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When Legends Make A Comeback
Music|Dec 30, 2021

When Legends Make A Comeback

"History Has Warned Us Time And Again To Let Sleeping Gods Lie," Writes Paul Dalgarno.
Paul Dalgarno

At 43, Apollo Creed has long since lost his heavyweight title when he climbs into the ring against Ivan Drago in the Rocky film franchise. “It’s too bad we have to get old,” he quips to the Italian Stallion in Rocky III, only to be pummelled to death by the 24-year-old Drago in Rocky IV. We all like to think we have another round in us… but do we? 

Four decades stand between ABBA’s last album, The Visitors (1981), and their latest, Voyage (2021). The closest they’ve come to being knocked out in the interim was in the mid-1980s, when they were seen as sparkly has-beens. But they got back up and started meting out a blistering one-two of loveable kitsch (Murial’s Wedding, 1994) and lucrative nostalgia (the Mamma Mia! stage show in 1999 and the blockbuster film versions in 2008 and 2018). To date they’ve sold 400 million albums and have a collective net worth of US$1.1 billion. In an age of plague and uncertainty, Agneta, Benny, Björn and Anni-Frid are already being hailed as Norse gods returning to bathe the world in harmonising happiness. And yet comebacks are never without risk.

Not financially (there’s little risk on that front) but in terms of legacy. 

Cue – actually, please don’t – Chinese Democracy (2008) by Guns N’ Roses. To call it the “band’s” first album of originals since Use Your Illusion I and II (1991) feels weird given most members had already quit, leaving only Axl Rose and keyboardist Dizzy Reed.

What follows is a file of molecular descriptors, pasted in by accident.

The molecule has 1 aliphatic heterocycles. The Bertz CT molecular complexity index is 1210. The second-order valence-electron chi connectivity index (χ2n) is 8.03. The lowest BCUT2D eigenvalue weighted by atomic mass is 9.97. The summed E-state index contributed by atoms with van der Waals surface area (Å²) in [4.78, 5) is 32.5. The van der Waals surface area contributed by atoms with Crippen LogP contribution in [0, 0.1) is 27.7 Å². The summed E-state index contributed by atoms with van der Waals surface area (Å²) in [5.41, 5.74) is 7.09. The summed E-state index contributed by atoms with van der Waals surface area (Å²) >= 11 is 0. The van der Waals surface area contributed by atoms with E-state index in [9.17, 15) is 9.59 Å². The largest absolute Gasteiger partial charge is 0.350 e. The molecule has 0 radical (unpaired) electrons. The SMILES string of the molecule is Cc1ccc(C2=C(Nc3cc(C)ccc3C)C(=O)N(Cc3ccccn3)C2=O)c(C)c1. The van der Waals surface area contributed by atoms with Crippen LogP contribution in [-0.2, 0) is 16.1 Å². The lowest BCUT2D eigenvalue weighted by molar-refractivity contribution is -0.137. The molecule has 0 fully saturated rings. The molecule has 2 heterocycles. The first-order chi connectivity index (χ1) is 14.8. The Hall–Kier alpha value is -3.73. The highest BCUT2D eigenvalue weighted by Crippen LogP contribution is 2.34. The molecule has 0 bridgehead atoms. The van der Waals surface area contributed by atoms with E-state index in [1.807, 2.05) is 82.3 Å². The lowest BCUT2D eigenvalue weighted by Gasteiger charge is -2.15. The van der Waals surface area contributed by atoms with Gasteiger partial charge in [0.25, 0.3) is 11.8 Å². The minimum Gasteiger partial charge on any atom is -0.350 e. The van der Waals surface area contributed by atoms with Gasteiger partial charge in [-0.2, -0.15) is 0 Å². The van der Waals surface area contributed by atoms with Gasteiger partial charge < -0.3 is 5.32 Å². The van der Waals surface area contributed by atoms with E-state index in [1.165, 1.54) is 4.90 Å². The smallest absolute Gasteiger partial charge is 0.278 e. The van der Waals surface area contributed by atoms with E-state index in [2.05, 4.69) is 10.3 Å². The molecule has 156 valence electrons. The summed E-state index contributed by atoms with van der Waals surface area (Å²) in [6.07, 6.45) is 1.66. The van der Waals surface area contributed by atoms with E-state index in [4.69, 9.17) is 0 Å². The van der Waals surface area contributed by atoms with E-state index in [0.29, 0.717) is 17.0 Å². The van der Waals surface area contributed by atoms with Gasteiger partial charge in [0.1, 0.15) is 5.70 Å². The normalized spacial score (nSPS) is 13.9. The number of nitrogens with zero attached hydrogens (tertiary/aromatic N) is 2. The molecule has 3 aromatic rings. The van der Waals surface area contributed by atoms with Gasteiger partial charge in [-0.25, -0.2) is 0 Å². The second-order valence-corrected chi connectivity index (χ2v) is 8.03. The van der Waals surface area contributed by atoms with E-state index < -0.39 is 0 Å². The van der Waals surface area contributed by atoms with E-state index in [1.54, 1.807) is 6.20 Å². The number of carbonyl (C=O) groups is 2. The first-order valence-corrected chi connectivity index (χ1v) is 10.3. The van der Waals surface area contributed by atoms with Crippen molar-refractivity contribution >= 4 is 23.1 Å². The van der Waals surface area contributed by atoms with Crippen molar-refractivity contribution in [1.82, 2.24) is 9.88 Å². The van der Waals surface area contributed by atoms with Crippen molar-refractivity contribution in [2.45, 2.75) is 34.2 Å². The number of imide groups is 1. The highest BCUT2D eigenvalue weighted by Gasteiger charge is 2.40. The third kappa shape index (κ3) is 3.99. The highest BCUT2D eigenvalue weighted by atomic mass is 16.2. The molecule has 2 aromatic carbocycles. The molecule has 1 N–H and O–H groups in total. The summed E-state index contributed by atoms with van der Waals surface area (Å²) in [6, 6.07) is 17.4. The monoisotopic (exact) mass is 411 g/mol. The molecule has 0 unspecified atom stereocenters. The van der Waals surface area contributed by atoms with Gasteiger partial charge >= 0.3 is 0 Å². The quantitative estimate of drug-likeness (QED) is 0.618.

Scheduled for release in 1999, the album was re-recorded from scratch in 2000 and worked on in 15 different studios before appearing nearly a decade later in a blaze of infamy and hype for being the most expensive (US$13 million) rock album ever made. But on the plus side… there was no plus side. 

History has warned us time and again to let sleeping gods lie

The Stooges were torn a new one for The Weirdness (2007), their first album in 34 years, as summed up best by Zeth Lundy in PopMatters, who wrote that it “complicates the Stooges’ once-tidy history just by existing, and yet it is a very poor record, which complicates things even further”. 

Sonic Boom (2009) by Kiss – their first album in 11 years – was released as a CD/DVD package exclusively at Walmart in North America, which hardly screams God of Thunder. 

Zeitgeist (2007) by Smashing Pumpkins was dissed by Pitchfork (and others) as a “calculated move for cash or attention  
or both”. 

The aptly named A Momentary Lapse in Reason (1987) by Pink Floyd… let’s not even go there. 

History has warned us time and again to let sleeping gods lie. 

But it also suggests that it’s not impossible to silence the doubters after seemingly being out for the count. Just take Prince (Musicology, 2004), Mariah Carey (The Emancipation of Mimi, 2005), Red Hot Chili Peppers (Californication, 1999), or Tina Turner (Private Dancer, 1984).

The heart is often the last to go, as per Creed’s final words: “I want you to promise me you’re not gonna stop this fight, no matter what. No matter what!”